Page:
- Traveling the country powered by the sun to highlight the advantages of both e-bikes and solar power for reducing carbon emissions.
Sushil Reddy, founder of the SunPedal project, is using his legs and the sun to prove that solar power and electric bikes are viable solutions for reducing fossil fuel use and helping to solve the climate crisis.
Reddy, a solar power consultant from India, and his bicycling partner Luis Fourzan, a solar power advocate from Mexico, recently passed through Seattle on their 6,900-mile electric bike ride around the United States.
“We are focusing on solar power, electric mobility and healthy living,” says Reddy. “This trip is about meeting people and sharing our experiences.”
I pedaled to meet Reddy and Fourzan at Seattle electric bike manufacturer Rad Power Bikes, where they were getting some free tune-ups and mechanical assistance from Rad employees.
Reddy rides a Yuba “Boda Boda” cargo bike with two 50-watt SunPower solar panels ($85 each on Amazon) mounted to the rear, providing 100 watts of photovoltaic power. The bike has been modified to add a hub motor in the front wheel made by the company Grin Technologies. The solar panels charge two batteries that Reddy carries in a frame bag.
The solar panels charge batteries stored in the frame bag.
The batteries power a hub in the front wheel.
The solar panels are larger than necessary for normal e-bike commuting, but Reddy’s goal is to prove a point and stimulate interest. “For daily commuting you don’t need such a bulky system. With this project we are showing that there are solutions that can work and which can be designed for daily commuting.”
Reddy and Fourzan began their SunPedal Ride in North Carolina in August, then pedaled up the East Coast through Washington, D.C., to New York before heading west through Pittsburgh, Chicago, Minneapolis, and across the northern plains through the Dakotas, Montana, and Idaho to Seattle. After a brief stop in Seattle, they headed south to Portland on their way to San Diego, where they will turn left and head to their finish line in the Fort Worth, Texas, area in December.
The pair average about 50 miles per day. “On a good sunny day the solar panels provide me with an extra 35 to 45 miles of power,” Reddy says. “On a cloudy day maybe just 10 miles extra.”
Fourzan, who acts as a support rider to Reddy to help with logistics and route planning, is riding a Riese and Muller electric bike. They stay in motels and with people who offer free lodging so they can plug in, recharge overnight, and post updates on social media. Reddy tops off his battery to supplement the energy collected by the solar panels.
The pair have attracted lots of local media attention during their journey, which is the goal as they spread the solar power message.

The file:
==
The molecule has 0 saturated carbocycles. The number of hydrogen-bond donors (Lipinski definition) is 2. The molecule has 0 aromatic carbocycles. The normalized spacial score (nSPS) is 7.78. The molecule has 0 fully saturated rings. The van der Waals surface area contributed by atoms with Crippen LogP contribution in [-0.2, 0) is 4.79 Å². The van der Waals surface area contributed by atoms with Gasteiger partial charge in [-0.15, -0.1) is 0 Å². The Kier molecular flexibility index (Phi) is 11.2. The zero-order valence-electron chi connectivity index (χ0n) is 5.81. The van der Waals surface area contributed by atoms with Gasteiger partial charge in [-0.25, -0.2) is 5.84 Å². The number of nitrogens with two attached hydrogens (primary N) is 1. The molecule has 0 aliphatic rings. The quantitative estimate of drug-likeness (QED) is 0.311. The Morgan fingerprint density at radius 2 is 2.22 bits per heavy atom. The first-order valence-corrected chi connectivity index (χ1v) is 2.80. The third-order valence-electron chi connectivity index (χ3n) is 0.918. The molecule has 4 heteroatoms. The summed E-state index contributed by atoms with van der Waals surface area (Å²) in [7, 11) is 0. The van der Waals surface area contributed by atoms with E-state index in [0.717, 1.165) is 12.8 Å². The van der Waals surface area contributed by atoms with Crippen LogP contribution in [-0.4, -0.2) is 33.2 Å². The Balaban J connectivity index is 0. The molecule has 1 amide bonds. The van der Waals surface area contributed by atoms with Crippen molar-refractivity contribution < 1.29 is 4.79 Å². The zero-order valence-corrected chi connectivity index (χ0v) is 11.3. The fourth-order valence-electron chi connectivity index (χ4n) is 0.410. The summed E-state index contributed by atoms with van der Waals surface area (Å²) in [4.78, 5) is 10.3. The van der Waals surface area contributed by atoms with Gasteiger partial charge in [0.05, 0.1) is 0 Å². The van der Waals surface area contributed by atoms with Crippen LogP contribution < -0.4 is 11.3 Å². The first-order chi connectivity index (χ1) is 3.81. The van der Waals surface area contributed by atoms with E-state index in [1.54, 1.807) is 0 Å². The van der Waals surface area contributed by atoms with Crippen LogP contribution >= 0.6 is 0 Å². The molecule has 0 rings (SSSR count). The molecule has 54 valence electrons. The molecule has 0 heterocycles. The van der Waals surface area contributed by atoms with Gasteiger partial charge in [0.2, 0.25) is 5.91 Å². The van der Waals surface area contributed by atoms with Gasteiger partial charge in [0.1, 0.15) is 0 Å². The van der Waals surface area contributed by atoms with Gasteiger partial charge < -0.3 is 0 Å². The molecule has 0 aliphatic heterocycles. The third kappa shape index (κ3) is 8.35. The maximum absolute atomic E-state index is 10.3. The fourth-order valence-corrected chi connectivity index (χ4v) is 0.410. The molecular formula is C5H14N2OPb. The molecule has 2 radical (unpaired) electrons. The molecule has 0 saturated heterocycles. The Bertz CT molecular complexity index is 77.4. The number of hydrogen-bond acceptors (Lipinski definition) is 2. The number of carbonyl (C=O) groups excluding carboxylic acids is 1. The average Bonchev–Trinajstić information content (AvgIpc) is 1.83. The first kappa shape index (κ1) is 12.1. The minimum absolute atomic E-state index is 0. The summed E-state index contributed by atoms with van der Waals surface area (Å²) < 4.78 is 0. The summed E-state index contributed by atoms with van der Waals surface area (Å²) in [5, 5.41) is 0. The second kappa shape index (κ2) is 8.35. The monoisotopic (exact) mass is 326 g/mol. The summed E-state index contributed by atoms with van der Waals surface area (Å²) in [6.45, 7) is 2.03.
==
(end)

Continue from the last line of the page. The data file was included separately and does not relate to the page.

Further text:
Within the next two years, they plan to do a similar ride in Mexico, where Fourzan works for a solar power financing company. Mexico has vast potential for tapping solar energy, he says. Fourzan is also studying the bike infrastructure in the United States to learn lessons that he can bring back to bike advocates in his home country, where he says many cities lack safe bike routes.
This is not the first time Reddy has undertaken an audacious solar-powered electric bike trip. In 2016, he launched SunPedal with a ride across India. In 2017, Reddy undertook solar powered rides in California, from San Francisco to San Diego, and France. He followed those trips in 2018 with SunPedal journeys in Iceland and again in India, and again in 2019 with a 60-day expedition through four major cities in India on a solar-powered tuk-tuk--a three-wheeled minicab popular in some countries.
Electric tuk-tuk with solar panels on the roof.
“There is an urgent need to combat climate change by shifting towards a sustainable means of living and The SunPedal Ride project is an attempt to inspire people to change their individual lifestyle to adopt a more sustainable one,” says a mission statement on the SunPedal website.
Reddy is not the only person undertaking big journeys on solar powered electric bikes. In 2018, multiple riders raced from France to China on bikes with solar panels mounted to trailers.
Maybe you’re next?
Luis Fourzan, left, and Sushil Reddy, right, outside Rad Power Bikes.
More E-Bike Info:
Cascade Bicycle Club supports electric bikes as tools for replacing car trips, making bicycling more accessible to all, and reducing carbon emissions from transportation--Washington’s and the nation’s largest source of greenhouse gas emissions.
Read our stories “E-Bike Touring with a Cascade Member and Climate Activist,” and “The Car-Replacing Power of Electric Cargo Bikes.”
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